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El Niño Is Officially Back—Here's What Scientists Are Predicting for the Year Ahead

After a years-long hiatus, El Niño has returned. Learn what scientists are predicting for 2023 when it comes to extreme weather events.

el nino 2023 extreme weather
Written by
Riley Baker
El Niño is officially underway. The climate phenomenon—which, according to the
National Oceanic and Atmospheric Administration (NOAA)
, is characterized by the "warmer-than-average sea surface temperatures in the central and eastern Pacific Ocean"—disrupts weather patterns worldwide. El Niños typically occur every 2 to 7 years, with the last taking place in 2016—the world's
hottest year on record
This time around, it may bring on more extreme weather. In the NOAA's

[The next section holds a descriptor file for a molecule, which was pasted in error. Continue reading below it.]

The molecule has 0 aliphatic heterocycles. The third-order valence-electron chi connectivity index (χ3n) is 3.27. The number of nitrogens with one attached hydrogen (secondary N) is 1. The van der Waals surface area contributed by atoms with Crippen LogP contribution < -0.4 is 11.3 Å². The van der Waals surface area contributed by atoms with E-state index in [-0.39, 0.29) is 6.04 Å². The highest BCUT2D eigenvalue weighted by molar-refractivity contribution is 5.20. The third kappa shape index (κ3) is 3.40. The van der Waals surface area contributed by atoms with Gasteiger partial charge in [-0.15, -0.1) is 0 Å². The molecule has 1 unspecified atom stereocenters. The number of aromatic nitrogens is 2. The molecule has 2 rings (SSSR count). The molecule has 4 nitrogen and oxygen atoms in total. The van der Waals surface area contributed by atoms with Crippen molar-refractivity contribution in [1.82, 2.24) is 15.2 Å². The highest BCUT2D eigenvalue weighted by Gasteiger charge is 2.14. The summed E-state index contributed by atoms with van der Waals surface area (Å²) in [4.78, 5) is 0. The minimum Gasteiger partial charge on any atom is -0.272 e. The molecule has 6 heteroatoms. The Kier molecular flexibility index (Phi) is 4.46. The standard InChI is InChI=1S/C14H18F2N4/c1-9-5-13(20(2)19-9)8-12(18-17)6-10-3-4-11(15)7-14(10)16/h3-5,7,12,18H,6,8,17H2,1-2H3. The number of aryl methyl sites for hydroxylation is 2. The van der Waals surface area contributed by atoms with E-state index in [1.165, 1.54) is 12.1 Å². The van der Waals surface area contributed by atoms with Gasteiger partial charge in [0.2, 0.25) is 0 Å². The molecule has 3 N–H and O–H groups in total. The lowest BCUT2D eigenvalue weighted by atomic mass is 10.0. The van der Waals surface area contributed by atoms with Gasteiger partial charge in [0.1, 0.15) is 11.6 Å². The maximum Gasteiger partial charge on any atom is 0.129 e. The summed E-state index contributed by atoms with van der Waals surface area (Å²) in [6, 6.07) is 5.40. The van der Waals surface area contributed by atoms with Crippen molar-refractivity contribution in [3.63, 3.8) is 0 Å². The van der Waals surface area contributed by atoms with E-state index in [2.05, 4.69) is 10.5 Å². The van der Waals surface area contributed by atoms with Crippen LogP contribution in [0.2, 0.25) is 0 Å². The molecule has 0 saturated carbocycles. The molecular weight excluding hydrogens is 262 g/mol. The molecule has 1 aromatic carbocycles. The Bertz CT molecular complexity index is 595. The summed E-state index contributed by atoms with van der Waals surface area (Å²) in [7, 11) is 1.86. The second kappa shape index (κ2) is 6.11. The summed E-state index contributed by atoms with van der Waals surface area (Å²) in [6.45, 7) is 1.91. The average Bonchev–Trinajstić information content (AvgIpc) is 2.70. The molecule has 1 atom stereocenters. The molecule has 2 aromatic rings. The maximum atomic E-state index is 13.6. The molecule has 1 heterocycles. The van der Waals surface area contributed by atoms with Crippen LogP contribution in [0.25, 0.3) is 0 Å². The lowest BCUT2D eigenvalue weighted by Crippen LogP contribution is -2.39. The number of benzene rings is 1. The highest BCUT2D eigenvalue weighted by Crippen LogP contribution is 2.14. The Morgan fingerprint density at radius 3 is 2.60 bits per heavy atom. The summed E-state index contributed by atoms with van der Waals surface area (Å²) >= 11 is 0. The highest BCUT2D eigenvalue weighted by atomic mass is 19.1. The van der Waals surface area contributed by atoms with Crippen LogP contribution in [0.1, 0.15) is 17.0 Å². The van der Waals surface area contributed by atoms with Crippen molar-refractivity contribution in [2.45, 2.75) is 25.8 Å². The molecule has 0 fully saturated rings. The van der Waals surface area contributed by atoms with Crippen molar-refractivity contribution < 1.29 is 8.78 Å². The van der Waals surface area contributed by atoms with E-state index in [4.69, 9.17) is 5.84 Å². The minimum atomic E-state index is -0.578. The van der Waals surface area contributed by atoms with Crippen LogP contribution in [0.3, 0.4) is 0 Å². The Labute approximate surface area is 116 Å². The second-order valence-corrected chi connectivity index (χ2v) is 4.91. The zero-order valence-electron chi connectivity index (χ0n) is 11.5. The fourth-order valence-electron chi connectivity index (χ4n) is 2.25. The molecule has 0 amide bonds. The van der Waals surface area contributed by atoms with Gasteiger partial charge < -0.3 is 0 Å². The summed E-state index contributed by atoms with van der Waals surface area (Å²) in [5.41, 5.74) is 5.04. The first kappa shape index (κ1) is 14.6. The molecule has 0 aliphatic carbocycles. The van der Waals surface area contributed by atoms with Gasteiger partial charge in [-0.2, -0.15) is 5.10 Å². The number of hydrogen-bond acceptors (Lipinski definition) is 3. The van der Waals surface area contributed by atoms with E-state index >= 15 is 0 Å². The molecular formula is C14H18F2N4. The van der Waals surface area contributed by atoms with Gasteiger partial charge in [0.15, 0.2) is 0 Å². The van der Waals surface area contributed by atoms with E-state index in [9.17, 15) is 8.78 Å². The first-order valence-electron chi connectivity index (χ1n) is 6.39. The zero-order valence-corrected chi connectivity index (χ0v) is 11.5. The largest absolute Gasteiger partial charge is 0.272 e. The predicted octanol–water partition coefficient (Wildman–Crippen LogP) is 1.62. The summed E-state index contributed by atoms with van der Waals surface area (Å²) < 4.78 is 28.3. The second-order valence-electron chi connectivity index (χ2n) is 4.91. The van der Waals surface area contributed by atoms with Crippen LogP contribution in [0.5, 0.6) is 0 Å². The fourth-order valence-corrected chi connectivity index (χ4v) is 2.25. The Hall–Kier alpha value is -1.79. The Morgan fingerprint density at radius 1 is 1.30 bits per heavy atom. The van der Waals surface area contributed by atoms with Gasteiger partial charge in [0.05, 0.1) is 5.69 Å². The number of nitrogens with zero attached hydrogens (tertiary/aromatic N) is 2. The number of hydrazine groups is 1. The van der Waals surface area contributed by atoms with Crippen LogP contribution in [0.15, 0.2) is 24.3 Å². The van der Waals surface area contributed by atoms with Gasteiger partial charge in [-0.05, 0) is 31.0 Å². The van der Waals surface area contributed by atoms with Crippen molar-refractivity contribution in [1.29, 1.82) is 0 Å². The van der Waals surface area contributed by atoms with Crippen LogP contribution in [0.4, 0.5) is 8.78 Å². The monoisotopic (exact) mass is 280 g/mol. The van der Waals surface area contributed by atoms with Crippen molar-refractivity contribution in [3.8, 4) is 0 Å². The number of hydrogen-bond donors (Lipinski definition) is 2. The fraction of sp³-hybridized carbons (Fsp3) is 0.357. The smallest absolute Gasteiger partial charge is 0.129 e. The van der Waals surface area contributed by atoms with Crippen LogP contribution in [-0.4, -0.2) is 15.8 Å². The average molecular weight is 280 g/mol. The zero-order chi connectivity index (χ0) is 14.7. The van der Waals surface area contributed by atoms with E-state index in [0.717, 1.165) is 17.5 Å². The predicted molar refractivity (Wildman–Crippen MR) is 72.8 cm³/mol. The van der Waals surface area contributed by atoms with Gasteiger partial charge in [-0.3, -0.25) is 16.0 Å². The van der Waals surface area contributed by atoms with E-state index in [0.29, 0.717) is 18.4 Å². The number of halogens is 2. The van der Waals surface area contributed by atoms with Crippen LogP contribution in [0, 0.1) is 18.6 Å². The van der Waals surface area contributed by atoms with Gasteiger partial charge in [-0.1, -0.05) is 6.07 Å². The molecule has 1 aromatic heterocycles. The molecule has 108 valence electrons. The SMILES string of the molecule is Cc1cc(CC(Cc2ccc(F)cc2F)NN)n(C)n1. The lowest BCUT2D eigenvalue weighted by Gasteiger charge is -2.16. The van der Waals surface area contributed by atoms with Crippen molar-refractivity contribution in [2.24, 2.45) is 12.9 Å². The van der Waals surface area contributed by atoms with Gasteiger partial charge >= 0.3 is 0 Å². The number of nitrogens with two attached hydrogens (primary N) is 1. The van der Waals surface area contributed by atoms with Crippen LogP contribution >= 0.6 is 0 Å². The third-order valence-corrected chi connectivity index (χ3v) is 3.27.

monthly outlook
released this week, scientists shared that while El Niño's influence on the United States is weak during the summer, by winter, "there's an 84% chance of a greater than a moderate strength El Niño, and a 56% chance of a strong El Niño developing." But what does that mean, exactly?

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"Depending on its strength, El Niño can cause a range of impacts, such as increasing the risk of heavy rainfall and droughts in certain locations around the world," Michelle L'Heureux, a climate scientist at the Climate Prediction Center, said in a
press release
. And by no surprise,
climate change
has the potential to worsen certain impacts related to El Niño. "For example, El Niño could lead to new records for temperatures, particularly in areas that already experience above-average temperatures during El Niño."
It's hard to predict exactly what the next few months will look like. But for now, considering its arrival comes a month or two earlier than past El Niños, University of Georgia meteorology professor Marshall Shepherd
it "has implications for placing 2023 in the running for warmest year on record when combined with climate-warming background." Prepare yourself for the
heat wave
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